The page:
Tuesday, March 17, 2015

Mood Indigo: Dosa, J Crew, and an 80s Flashback Photo

In the mid 1980s, when I worked for Sarah Clothes on a hiatus from university, one of my favourite items from that designer was an indigo, collarless shirt. Actually, I didn't like it when I bought it, because the indigo was a deep, midnight blue, and the shirt felt stiff.  But after months of wearing and washing, the shirt faded to a soft blue in both colour and feel. and I loved it. Eventually I wore the shirt to shreds, quite literally, and still miss its easy presence in my wardrobe.

When I saw this dress for Dosa's Spring/summer 2015 collection, I was immediately brought back to that glorious mood indigo. This dress has the simplest, most utilitarian lines, and I love it for that. I'd wear it with a patterned canvas sneaker (how I wish I had known about last spring's Liberty of London Strawberry Thief edition of Vans before they sold out in my size) and run all over town.

Perhaps indigo is the technique du saison, because J Crew is singing the blues as well, with its "faded adire" print. I like this one too, but balk at the obviously too-sheer sweater front.The beauty of indigo is that it shouldn't need a cami underneath; its glorious colors and patterns should speak for themselves.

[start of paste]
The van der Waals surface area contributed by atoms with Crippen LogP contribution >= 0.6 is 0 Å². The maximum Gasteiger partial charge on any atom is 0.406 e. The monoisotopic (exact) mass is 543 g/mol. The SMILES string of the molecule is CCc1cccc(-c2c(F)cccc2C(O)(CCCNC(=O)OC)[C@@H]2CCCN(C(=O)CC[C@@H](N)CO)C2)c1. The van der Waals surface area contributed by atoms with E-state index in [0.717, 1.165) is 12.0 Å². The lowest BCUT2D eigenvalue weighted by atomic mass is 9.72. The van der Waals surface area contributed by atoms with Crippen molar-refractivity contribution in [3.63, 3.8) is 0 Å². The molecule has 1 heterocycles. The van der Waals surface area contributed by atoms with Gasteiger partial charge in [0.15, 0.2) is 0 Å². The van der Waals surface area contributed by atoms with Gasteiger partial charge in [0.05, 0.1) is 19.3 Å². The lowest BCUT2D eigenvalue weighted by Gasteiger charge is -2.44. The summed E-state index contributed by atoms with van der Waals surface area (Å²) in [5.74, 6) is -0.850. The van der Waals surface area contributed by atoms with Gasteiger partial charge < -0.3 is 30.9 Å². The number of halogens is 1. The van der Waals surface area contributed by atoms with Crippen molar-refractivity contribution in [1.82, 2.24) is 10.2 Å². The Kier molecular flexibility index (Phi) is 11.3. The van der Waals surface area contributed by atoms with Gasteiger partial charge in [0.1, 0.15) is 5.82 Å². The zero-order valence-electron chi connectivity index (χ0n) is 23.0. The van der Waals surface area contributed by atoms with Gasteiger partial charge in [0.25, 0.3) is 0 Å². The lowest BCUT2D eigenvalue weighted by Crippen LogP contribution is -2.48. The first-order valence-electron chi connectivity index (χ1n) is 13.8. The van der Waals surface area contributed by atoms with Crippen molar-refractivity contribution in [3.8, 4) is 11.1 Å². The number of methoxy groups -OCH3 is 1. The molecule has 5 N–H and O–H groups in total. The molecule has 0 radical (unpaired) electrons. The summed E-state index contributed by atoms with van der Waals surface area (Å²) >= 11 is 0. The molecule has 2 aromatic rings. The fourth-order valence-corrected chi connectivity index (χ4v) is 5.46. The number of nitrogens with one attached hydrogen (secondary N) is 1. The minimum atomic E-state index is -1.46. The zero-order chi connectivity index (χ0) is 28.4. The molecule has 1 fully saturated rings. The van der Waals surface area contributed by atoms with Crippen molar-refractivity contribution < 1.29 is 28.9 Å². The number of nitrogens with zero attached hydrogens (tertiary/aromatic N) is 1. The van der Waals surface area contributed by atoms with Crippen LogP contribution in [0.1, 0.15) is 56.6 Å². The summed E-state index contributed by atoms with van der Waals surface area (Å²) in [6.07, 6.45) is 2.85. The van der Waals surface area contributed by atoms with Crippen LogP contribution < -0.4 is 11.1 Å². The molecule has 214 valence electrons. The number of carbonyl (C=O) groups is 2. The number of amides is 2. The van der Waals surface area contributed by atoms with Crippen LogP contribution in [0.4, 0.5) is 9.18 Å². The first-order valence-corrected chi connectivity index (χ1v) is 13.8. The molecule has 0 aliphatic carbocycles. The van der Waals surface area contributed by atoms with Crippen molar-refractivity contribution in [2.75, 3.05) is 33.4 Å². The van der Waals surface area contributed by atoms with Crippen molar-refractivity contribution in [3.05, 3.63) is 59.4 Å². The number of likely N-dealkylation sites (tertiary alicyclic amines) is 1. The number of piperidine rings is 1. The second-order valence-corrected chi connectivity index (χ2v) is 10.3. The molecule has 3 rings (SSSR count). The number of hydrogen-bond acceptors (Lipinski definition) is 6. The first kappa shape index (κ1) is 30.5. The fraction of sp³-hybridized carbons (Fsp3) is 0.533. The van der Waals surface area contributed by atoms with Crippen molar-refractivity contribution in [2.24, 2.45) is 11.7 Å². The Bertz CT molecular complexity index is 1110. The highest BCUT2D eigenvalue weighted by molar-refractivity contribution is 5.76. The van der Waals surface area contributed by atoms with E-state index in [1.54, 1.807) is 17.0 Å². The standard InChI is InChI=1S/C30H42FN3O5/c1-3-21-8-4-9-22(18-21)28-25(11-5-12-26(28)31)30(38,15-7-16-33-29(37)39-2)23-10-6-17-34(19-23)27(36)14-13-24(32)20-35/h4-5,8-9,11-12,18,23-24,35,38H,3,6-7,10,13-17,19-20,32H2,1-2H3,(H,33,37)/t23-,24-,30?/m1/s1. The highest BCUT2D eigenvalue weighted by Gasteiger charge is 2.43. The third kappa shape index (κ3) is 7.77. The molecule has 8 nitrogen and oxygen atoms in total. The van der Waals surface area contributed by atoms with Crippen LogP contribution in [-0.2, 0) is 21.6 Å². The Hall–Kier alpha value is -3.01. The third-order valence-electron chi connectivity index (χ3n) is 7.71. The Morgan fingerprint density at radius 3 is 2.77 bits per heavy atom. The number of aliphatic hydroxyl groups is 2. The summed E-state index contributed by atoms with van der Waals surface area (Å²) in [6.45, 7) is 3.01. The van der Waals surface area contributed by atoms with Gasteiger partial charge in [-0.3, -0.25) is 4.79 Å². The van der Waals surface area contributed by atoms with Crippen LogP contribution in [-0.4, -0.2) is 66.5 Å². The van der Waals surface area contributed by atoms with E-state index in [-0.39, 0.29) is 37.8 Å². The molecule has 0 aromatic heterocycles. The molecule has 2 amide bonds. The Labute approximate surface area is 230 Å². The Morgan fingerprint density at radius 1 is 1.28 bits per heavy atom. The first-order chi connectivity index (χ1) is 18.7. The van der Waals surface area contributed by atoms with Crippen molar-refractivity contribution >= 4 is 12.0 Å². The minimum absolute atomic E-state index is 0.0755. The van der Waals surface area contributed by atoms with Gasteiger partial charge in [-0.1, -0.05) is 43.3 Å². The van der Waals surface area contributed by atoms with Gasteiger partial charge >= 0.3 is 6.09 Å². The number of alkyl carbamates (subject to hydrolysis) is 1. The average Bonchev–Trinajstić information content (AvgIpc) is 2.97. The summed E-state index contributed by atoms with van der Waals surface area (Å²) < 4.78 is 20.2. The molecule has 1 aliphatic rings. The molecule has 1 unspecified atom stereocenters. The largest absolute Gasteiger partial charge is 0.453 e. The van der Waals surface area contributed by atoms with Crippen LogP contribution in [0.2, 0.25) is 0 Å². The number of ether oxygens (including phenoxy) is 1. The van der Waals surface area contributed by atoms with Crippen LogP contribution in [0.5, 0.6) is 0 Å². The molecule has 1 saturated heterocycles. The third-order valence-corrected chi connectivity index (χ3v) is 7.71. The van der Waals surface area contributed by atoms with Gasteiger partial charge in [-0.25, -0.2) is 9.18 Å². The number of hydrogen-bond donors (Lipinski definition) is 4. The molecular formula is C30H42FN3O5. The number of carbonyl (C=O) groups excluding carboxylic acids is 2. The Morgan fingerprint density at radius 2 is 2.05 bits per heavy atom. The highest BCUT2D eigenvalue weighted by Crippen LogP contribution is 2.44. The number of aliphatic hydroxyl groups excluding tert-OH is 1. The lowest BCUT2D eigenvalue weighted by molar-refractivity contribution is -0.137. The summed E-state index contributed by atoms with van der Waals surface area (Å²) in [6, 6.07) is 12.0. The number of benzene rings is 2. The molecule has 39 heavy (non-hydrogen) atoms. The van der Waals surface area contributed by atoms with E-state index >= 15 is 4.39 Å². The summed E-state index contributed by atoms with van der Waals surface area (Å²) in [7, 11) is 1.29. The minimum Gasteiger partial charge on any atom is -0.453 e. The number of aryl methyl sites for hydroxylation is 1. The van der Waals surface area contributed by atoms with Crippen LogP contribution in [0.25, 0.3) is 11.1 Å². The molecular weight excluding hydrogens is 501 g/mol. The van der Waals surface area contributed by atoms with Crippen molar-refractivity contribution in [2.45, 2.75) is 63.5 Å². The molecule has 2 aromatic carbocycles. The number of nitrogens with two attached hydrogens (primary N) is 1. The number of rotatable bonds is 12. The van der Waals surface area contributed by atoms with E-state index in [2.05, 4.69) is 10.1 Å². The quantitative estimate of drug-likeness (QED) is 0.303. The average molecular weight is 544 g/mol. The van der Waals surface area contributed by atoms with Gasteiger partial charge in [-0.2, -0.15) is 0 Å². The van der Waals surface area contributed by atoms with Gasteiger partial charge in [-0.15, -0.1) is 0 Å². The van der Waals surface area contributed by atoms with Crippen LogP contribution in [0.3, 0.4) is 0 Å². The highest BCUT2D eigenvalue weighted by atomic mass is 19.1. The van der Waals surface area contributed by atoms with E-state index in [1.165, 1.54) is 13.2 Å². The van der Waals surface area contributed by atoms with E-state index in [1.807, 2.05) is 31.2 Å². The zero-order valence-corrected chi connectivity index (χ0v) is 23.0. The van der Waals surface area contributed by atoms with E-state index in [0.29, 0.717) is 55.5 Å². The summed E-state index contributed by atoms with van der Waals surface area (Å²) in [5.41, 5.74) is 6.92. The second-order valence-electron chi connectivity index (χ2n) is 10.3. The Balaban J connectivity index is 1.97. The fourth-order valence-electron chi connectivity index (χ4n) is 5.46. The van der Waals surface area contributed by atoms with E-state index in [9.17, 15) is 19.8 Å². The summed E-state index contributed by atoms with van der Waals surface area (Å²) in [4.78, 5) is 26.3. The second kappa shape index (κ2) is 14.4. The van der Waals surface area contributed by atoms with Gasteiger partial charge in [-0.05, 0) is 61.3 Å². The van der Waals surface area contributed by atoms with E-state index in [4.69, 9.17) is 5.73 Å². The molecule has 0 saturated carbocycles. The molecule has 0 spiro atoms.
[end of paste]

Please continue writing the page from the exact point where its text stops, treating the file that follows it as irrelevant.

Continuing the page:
And speaking for myself, tonight I opened my precious Crabtree and Evelyn wooden treasure chest (a display item I purchased in the 1980s and in which I store all my photos from that era) and found this mug shot of myself, taken old-school style--holding a camera backward and hoping for the best (but coming up with glare). But even with that glaring flaw, there's the indigo shirt, mid fade . . .

Sunday, March 1, 2015

Pattern Perfect: Valentino (and Miss C) in Selvedge 63

I don't think there could be anything more lovely than a Selvedge magazine cover. And when that cover is devoted to pattern, its charm multiplies.

This issue contains my story on Valentino's spring/summer collection, which is full of gorgeously rustic patterns--a nod to the Grand Tour taken by European aristocrats. I see a postmodern Lucy Honeychurch (who took her own Grand Tour in A Room with a View) in these clothes and, truth be told, I'd like to see myself in them too!

My story includes a quote from the always spot-on Maryam Montague, designer and curator at M Montague and proprietor of Peacock Pavillions, who knows a thing or two about pattern (have you seen her stencilled walls and staircases?).

My favourite dress (gown) for now is the one on the far left, the multi-tiered ankle-grazing beauty. Its perfectly mismatched patterns (two to each tier!) recall table linens and dining al fresco. I could eat it up.